Robinson: We have two different scenarios here. We have a relatively tight old crop situation and expectations of a big new crop and more than adequate supplies. So, as we visit we mentioned tonight the inversion that exists in the old crop versus new crop cash market as well as futures market. My point tonight was simply to bring to the attention of our listeners and our viewers that inversions based on basic supply and demand adjustments will, over the course of time, give way to a carry and that is precisely what is being projected this year, this crop year and next crop year. So, I just wanted to bring to the attention of all if you are still carrying old crop beans, I understand that rationale because of tight supply and relatively strong demand, but be advised that at some point you are going to have to reconcile yourself to moving that inventory. And historically from a seasonal perspective often times soybean prices are at or pretty much on their highs in the late spring, early summer of each calendar year. So, we are not that far away from that point in time. So, I would be looking here very actively for that opportunity and when it does develop I wouldn't hesitate in finalizing sales in old crop soybeans. New crop beans, you and I have had this discussion many years, I'm always reluctant to finalize the price of new crop before they have even been planted and we have a read on how many acres have been planted. But I certainly don't discourage nor would I feel badly about creating a minimum price, particularly if that minimum price is at or above my cost of production.
Pearson: And so look at that and then use whatever strategies you're most comfortable with doing but put some kind of a bottom line number. It doesn't look too optimistic, based on what I heard you say on the show tonight, doubling the carryout on soybeans which, again, if these acreage numbers are correct and if they hold and they do change but if we get all these additional soybean acres it will be a lot of beans next year.
Robinson: It would be, it would be what would historically be perceived as too many and as a result price would have to adjust. Now, clearly there is another crop of soybeans that is pretty integral in price discovery through the course of a twelve month period and that's what happens and takes shape in the southern hemisphere and my understanding is as we visit tonight new crop, next year's crop of soybeans in the southern hemisphere, those prices do in fact calculate a margin, a profitable margin for those producers. So, there is clearly incentive to grow some beans again in that part of the world next crop year.
Pearson: Soybeans are a world crop, obviously we've got northern and southern hemisphere production going on, getting some strange signals from China, you touched on it on the show, they have been our biggest buyer of soybeans, been aggressive buyers of soybeans. Now they are turning some soybeans loose in their northern provinces. Can you explain what they're doing?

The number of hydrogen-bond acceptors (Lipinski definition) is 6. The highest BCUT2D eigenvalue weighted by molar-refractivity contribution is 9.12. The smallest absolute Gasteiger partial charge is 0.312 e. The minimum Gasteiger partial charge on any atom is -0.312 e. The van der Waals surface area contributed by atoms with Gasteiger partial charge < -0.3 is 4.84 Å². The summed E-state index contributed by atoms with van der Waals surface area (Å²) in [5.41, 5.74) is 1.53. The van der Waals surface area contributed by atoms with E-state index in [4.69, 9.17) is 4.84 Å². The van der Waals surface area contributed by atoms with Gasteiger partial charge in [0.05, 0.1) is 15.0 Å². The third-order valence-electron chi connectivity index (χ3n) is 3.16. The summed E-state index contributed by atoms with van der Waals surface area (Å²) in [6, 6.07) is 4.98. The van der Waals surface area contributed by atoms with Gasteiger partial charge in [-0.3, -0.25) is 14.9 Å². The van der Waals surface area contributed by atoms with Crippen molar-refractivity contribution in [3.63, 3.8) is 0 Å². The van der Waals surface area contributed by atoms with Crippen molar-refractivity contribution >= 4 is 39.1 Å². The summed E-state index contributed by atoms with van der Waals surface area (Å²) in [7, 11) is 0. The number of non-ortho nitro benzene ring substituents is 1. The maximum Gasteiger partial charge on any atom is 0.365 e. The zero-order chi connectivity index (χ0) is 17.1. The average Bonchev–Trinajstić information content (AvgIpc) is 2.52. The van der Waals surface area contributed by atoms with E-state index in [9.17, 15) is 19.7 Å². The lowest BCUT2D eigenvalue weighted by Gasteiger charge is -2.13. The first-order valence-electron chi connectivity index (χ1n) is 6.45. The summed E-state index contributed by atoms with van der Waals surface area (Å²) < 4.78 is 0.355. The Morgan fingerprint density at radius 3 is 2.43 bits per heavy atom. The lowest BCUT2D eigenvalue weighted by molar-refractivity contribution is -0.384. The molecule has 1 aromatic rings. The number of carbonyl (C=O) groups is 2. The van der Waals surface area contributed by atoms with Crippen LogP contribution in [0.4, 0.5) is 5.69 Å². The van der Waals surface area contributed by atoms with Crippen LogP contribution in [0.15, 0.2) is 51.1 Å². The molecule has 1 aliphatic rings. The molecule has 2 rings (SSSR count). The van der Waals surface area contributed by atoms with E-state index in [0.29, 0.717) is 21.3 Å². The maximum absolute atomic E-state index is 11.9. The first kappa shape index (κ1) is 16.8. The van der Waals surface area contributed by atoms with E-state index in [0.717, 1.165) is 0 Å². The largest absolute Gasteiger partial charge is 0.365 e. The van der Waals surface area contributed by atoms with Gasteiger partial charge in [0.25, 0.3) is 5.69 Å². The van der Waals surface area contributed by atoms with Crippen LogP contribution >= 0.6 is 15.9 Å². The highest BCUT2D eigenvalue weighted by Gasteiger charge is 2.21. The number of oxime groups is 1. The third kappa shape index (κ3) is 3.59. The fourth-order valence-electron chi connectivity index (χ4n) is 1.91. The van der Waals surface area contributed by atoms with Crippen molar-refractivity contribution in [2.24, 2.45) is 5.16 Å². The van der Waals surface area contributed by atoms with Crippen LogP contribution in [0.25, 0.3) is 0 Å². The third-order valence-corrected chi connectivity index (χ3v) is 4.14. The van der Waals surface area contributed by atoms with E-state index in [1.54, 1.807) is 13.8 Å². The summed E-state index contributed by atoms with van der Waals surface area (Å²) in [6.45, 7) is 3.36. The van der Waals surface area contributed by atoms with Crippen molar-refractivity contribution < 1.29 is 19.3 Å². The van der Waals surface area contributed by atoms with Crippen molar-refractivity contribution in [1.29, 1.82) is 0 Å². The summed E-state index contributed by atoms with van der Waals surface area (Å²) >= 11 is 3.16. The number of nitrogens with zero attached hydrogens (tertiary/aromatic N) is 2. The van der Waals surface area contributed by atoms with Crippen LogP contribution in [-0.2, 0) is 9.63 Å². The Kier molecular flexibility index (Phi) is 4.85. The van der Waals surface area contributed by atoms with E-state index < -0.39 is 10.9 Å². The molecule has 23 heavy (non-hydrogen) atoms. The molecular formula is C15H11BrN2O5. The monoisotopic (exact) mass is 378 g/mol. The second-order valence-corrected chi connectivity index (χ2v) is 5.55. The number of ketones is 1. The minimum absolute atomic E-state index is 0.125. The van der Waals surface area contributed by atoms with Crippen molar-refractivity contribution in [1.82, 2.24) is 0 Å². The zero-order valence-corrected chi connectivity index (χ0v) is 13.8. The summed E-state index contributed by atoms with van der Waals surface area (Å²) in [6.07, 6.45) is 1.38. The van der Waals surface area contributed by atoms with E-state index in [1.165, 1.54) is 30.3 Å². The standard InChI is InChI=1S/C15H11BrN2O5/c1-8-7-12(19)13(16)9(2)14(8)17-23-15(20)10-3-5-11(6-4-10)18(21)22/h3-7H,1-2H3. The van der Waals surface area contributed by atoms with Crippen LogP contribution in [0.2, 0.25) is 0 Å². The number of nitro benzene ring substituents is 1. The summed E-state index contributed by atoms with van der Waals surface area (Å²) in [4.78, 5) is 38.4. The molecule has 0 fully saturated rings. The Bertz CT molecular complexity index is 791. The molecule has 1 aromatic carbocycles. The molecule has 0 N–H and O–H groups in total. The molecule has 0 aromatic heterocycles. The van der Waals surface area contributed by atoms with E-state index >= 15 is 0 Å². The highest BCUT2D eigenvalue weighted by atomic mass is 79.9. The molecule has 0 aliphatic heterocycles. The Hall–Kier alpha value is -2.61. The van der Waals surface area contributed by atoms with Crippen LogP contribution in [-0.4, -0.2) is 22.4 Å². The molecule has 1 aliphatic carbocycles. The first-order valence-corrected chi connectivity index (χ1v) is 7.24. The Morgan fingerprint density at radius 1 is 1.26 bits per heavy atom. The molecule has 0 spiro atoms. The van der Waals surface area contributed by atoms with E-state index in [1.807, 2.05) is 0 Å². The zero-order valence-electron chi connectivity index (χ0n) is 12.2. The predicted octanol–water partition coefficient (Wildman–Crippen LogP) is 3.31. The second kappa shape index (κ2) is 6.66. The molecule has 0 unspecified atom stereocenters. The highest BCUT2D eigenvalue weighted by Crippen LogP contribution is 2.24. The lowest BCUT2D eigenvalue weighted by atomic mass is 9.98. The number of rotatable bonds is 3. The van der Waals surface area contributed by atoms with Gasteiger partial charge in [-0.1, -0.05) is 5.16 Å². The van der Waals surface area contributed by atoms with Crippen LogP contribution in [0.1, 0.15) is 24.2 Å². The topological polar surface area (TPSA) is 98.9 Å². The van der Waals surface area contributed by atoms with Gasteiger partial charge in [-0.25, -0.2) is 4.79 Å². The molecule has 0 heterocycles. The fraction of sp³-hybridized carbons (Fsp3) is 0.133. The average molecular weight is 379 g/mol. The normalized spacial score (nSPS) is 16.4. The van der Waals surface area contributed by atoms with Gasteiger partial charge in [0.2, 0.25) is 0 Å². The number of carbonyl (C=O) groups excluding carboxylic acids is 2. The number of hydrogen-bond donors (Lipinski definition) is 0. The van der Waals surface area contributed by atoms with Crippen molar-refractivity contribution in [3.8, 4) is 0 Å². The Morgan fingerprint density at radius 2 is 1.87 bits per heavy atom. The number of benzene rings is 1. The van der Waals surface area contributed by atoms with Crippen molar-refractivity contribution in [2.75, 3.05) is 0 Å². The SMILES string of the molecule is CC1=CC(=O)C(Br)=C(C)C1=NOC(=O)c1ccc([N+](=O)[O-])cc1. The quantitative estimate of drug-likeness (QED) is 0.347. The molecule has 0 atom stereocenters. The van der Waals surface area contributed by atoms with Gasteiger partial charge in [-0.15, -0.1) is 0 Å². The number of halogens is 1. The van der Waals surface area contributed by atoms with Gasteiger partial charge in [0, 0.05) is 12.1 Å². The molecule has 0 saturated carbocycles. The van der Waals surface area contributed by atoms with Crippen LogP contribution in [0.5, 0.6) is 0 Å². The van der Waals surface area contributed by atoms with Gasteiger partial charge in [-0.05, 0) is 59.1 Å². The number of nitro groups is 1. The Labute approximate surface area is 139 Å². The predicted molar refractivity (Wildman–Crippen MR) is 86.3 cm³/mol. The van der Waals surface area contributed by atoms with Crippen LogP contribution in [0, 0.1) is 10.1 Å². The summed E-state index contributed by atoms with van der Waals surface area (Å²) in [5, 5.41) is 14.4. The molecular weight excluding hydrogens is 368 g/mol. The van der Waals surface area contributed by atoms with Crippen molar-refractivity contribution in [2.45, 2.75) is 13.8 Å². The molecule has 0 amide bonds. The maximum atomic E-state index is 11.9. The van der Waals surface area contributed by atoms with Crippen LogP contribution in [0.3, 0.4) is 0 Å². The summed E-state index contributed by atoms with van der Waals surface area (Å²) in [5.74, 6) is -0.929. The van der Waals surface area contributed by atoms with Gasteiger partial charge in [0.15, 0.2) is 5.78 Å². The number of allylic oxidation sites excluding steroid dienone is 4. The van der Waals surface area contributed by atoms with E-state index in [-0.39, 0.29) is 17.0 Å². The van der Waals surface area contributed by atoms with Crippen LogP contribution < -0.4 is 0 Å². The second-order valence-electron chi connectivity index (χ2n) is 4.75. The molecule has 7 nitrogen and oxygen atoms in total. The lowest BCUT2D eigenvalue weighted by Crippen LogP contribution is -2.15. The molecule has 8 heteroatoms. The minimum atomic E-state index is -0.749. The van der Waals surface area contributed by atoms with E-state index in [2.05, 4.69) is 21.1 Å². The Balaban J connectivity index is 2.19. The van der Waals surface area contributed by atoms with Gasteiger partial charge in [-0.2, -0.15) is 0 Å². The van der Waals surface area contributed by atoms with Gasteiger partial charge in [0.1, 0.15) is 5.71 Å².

Robinson: Well, apparently the processors in those geographies were complaining about the price of beans in as much as the government was supporting and moving the price of local inventory higher to the extent that processors could not buy, convert those into product and make a margin, make a profit. So, given their geographical area and the cost of importing and transporting beans to that zone they had a predicament and apparently the government is responding to that stress by assumedly releasing anywhere from 500,000 to 1 million tons of beans to those processors in their effort to relieve their stressful margin condition.
Pearson: But that should not be read as potential reduced exports to China from the United States or imports?
Robinson: No, I don't think so. I think it's a near-term phenomenon that captured the attention of the market in conjunction with what assumedly is a respite between the Argentinean farmer and their governing bodies.
Pearson: Real quick, the corn market, again, we're looking at those acreage numbers. As you pointed out the corn number tends to grow except for when we have a spring weather issue. So, we look at those numbers -- what can we see about the corn crop for 2009 and potential increases in carryout there?
Robinson: Again, it would appear to me that we're in a position where we're going to go in quite the opposite direction of soybeans from a market where there is ample to more than enough supply into a new crop year where there is adequate supply. So, that will have an effect on basis, it should support and underpin price and at some point moving forward most likely discourage carrying charges. So, here is an opportunity for those of us that own on-farm space to make some calculations as to which crop in this up and coming crop year might provide a better return on storage and right now it's pointing more towards soybeans than it is corn.
Pearson: Virgil Robinson, as usual we appreciate your insights. Thank you so much and thank all of you for joining us here on Market Plus. Again, if you enjoy Market Plus and picking us up here on the Internet and you'd like to see our show on a live basis at your local public television affiliate just give your local public television station a call and say we'd like to see Market to Market. That's it for Market to Market for this week. I'm Mark Pearson. From all of us on Market to Market, have a great one.